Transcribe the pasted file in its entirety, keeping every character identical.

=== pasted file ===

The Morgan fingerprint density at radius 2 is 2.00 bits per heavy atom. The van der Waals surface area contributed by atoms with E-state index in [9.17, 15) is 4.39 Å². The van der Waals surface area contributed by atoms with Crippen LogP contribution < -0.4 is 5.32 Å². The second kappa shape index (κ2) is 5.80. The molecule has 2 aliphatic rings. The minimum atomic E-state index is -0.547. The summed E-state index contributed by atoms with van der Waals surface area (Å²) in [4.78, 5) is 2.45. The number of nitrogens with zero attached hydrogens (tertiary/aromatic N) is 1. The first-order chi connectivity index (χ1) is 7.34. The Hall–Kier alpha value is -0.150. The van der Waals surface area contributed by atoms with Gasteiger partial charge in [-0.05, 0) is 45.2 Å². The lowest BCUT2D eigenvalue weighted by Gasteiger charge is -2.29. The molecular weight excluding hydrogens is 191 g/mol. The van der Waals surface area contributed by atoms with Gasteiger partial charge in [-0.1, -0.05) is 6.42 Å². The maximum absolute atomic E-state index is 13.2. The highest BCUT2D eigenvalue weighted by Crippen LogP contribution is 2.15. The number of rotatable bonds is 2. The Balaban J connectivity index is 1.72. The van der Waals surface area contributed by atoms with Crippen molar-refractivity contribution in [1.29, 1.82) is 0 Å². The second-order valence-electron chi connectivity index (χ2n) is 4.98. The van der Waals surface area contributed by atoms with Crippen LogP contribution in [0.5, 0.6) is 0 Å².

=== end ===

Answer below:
The Morgan fingerprint density at radius 2 is 2.00 bits per heavy atom. The van der Waals surface area contributed by atoms with E-state index in [9.17, 15) is 4.39 Å². The van der Waals surface area contributed by atoms with Crippen LogP contribution < -0.4 is 5.32 Å². The second kappa shape index (κ2) is 5.80. The molecule has 2 aliphatic rings. The minimum atomic E-state index is -0.547. The summed E-state index contributed by atoms with van der Waals surface area (Å²) in [4.78, 5) is 2.45. The number of nitrogens with zero attached hydrogens (tertiary/aromatic N) is 1. The first-order chi connectivity index (χ1) is 7.34. The Hall–Kier alpha value is -0.150. The van der Waals surface area contributed by atoms with Gasteiger partial charge in [-0.05, 0) is 45.2 Å². The lowest BCUT2D eigenvalue weighted by Gasteiger charge is -2.29. The molecular weight excluding hydrogens is 191 g/mol. The van der Waals surface area contributed by atoms with Gasteiger partial charge in [-0.1, -0.05) is 6.42 Å². The maximum absolute atomic E-state index is 13.2. The highest BCUT2D eigenvalue weighted by Crippen LogP contribution is 2.15. The number of rotatable bonds is 2. The Balaban J connectivity index is 1.72. The van der Waals surface area contributed by atoms with Crippen molar-refractivity contribution in [1.29, 1.82) is 0 Å². The second-order valence-electron chi connectivity index (χ2n) is 4.98. The van der Waals surface area contributed by atoms with Crippen LogP contribution in [0.5, 0.6) is 0 Å².